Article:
Buzzed Driving Is Drunken Driving

The holiday season brings the deadliest drunken drivers to our nation's highways.

If the trend continues, nearly half of the fatal crashes that happen during the Christmas and New Year's holidays will involve at least one impaired driver. "Impaired" means anyone with a blood alcohol level above 0.08. Throughout the rest of the year, only 30 percent of highway fatalities include impaired drivers.

In an effort to make our roads safer, the National Highway Traffic Safety Administration, or NHTSA, did some investigating and found that young men between the ages of 18 and 34 were responsible for the vast majority of drunk-driving accidents. But when asked, these young men made a distinction between being drunk and being buzzed.

"Everyone understands dancing-with-a-lampshade drunk and says they would never drive like that. But they do drive with a buzz on because they don't believe they are impaired," said Robin Mayer of the NHTSA.

These men defined "buzzed" as having a couple of beers, but when pressed, "a couple of beers" was more like "eight to 10 beers."

To target this group of male drivers, the NHTSA launched a new ad campaign today. It's a companion to the effective "Friends don't let friends drive drunk" campaign.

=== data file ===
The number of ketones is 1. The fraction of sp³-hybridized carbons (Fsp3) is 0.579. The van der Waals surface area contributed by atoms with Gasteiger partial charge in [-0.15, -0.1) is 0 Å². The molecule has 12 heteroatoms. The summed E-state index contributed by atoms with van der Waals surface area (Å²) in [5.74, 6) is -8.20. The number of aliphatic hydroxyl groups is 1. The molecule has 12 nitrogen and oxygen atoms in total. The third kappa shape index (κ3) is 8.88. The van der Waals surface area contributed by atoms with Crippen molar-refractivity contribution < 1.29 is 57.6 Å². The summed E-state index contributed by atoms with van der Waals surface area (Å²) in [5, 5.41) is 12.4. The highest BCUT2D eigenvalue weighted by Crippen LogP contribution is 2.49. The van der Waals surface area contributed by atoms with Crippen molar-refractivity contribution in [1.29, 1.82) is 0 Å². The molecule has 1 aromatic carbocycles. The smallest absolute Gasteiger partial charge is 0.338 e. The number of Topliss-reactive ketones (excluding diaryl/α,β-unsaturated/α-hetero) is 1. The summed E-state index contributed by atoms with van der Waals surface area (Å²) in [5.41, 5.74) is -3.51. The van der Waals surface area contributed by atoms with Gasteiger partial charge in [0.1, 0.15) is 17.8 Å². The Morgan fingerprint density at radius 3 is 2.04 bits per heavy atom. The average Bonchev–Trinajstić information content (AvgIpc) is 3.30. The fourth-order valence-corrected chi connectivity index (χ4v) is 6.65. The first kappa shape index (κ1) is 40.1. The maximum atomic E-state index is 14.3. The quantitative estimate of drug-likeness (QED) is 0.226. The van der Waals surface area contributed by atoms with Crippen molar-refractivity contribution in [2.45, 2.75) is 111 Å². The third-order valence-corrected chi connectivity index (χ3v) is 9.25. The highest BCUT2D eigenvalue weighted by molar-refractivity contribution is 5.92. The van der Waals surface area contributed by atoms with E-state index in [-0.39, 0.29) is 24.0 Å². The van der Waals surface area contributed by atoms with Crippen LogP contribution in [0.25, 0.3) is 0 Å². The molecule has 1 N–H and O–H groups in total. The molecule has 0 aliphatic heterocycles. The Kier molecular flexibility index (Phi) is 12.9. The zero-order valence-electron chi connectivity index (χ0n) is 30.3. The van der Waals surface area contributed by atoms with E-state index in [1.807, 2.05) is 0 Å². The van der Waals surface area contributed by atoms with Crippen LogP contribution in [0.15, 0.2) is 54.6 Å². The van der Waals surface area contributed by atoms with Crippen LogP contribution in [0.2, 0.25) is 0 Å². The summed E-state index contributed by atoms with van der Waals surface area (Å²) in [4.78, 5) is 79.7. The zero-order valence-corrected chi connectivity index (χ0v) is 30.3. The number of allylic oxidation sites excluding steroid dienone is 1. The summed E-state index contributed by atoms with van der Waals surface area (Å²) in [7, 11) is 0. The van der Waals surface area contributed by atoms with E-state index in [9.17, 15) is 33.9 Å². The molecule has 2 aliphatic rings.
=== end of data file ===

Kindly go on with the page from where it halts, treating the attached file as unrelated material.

Although that campaign focuses on the passengers, the new "Buzzed" campaign focuses on the drivers. It uses humorous public-service announcements, which will air on television, to talk about a serious subject.

One shows an extremely drunk young man joining a wedding band for a drum solo, adding the line "It's easy to tell when you've had way too many." It cuts to a young man laughing at the drunken drummer as he downs a drink himself and grabs his car keys. The tag line "But what if you've had just one too many? Buzzed driving IS drunk driving."

The NHTSA said these kinds of campaigns work and points to the 20-year-old "Friends don't let friends drive drunk" campaign, which the highway administration said changed the social norm. As a result, people no longer are embarrassed or afraid to take away the car keys of a friend or family member. Many groups even appoint designated drivers.

Drunk-driving fatalities have continued to drop for a number of reasons, including education and ad-awareness campaigns. The "Buzzed" campaign will not replace "Friends don't let friends drive drunk." But it will expand the message to show driving with a "buzz on" IS just as dangerous as driving drunk.

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